Iran hints at nuclear compromise
Iran's nuclear chief has hinted at a compromise offer from Tehran ahead of negotiations with world powers this week over the country's controversial atomic programme.
At the core of the dispute is the issue of uranium enrichment. The West fears Tehran is seeking an atomic weapon, which the country denies. Uranium has to be enriched to more than 90% to be used for a nuclear weapon.
Iran's nuclear chief Fereidoun Abbasi said Tehran could stop its production of 20% enriched uranium needed for a research reactor, and continue enriching uranium to lower levels for power generation.
He told state TV that this could take place once Iran has stockpiled enough of the 20% enriched uranium.
The negotiations are to take place in Istanbul on Friday.
It was not immediately clear whether Mr Abbasi's comments reflect what will be Tehran's official stance when the negotiations begin in Istanbul more than 14 months after the last round collapsed.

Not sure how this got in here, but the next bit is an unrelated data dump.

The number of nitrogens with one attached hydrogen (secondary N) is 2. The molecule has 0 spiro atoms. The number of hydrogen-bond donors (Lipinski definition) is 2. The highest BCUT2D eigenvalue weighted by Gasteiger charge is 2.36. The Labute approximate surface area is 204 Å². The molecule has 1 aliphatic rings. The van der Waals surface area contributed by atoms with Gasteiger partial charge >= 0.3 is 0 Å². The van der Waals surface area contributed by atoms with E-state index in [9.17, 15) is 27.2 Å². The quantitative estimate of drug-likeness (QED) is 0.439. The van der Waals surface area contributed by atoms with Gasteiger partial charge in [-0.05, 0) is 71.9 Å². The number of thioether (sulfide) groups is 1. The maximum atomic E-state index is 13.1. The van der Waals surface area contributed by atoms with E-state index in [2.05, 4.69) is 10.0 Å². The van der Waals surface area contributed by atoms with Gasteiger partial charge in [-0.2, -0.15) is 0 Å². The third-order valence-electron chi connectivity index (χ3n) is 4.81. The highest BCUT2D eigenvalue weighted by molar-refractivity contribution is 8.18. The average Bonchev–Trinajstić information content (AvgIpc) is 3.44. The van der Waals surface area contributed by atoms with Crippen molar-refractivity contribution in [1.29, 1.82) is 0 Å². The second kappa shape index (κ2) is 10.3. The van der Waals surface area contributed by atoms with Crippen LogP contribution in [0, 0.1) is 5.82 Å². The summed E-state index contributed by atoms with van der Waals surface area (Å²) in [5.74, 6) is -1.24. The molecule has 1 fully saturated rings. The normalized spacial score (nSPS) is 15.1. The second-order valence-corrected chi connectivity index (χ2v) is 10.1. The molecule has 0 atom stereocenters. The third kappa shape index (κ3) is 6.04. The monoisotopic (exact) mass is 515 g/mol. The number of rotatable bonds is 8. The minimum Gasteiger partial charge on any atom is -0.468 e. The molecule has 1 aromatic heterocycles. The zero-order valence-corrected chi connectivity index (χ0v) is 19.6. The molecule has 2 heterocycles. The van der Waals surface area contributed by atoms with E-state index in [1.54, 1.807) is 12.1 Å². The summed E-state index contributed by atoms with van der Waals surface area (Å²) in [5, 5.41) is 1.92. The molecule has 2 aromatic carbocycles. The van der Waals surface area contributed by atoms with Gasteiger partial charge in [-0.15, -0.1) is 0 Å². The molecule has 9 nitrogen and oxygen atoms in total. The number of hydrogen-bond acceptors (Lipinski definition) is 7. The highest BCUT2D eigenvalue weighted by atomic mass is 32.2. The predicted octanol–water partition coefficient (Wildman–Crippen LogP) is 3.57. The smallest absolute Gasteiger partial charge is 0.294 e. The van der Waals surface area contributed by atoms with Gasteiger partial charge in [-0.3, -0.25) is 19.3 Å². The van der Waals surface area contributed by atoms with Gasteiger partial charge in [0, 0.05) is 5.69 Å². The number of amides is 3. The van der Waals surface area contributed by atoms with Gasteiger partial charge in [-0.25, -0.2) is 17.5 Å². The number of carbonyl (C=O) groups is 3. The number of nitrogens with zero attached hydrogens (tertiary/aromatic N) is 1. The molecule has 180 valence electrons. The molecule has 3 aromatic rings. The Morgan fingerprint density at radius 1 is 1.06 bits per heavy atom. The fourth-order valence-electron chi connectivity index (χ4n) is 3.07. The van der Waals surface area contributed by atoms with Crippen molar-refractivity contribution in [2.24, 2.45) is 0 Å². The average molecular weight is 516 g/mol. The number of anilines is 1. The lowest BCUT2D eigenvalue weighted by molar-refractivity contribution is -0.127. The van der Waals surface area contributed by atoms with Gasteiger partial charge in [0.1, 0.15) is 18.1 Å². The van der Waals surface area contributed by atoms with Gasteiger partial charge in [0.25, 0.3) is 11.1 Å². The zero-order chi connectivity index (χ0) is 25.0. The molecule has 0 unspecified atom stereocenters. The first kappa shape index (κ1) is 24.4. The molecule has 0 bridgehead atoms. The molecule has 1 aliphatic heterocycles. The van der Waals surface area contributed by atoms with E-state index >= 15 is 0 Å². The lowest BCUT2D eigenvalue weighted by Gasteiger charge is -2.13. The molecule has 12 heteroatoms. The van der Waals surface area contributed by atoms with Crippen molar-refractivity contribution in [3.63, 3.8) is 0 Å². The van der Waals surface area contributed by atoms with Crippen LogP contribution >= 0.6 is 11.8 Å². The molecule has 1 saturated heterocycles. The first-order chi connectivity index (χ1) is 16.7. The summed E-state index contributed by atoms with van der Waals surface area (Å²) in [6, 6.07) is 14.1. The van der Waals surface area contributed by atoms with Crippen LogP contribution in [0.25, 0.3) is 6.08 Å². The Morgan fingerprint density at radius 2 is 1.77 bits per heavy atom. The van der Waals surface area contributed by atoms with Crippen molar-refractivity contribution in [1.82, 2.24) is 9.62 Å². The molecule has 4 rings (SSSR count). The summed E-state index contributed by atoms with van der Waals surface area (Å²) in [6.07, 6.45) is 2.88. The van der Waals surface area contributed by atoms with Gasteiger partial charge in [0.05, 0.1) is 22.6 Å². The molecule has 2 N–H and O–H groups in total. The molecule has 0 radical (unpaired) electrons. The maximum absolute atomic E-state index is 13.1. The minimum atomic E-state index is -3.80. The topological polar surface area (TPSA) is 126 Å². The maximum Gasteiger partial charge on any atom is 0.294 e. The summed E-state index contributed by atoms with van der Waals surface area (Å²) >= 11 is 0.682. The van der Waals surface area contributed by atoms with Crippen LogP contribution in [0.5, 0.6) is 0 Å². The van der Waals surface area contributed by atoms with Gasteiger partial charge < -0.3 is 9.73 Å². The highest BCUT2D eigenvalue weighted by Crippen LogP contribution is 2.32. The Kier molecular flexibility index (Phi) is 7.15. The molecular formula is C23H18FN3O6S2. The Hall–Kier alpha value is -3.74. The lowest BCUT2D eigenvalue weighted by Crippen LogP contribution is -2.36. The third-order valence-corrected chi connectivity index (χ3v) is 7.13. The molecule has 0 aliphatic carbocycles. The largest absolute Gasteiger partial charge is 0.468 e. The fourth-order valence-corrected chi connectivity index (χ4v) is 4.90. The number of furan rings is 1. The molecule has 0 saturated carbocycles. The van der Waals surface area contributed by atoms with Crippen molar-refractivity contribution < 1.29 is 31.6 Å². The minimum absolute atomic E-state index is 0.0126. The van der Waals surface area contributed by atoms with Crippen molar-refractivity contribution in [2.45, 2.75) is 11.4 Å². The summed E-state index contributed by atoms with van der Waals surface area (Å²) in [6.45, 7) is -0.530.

Meanwhile, foreign minister Ali Akbar Salehi was quoted on the Iranian parliament's website as saying he hopes for some progress in the upcoming talks.
"We will honestly try to have the two sides conclude with a win-win situation in which Iran achieves its rights while removing concerns of five-plus-one group," he said.
Iran insists it has full rights under the Nuclear Non-Proliferation treaty to enrich uranium to create nuclear fuel and says it only seeks enrichment levels to power reactors, but the US and others worry that the same process can be used to make weapons-grade material.
Ahead of Istanbul, there are signs Tehran is confident it may have beaten back the toughest Western demands for a complete halt to uranium enrichment and that some bargaining room has now been opened for new proposals.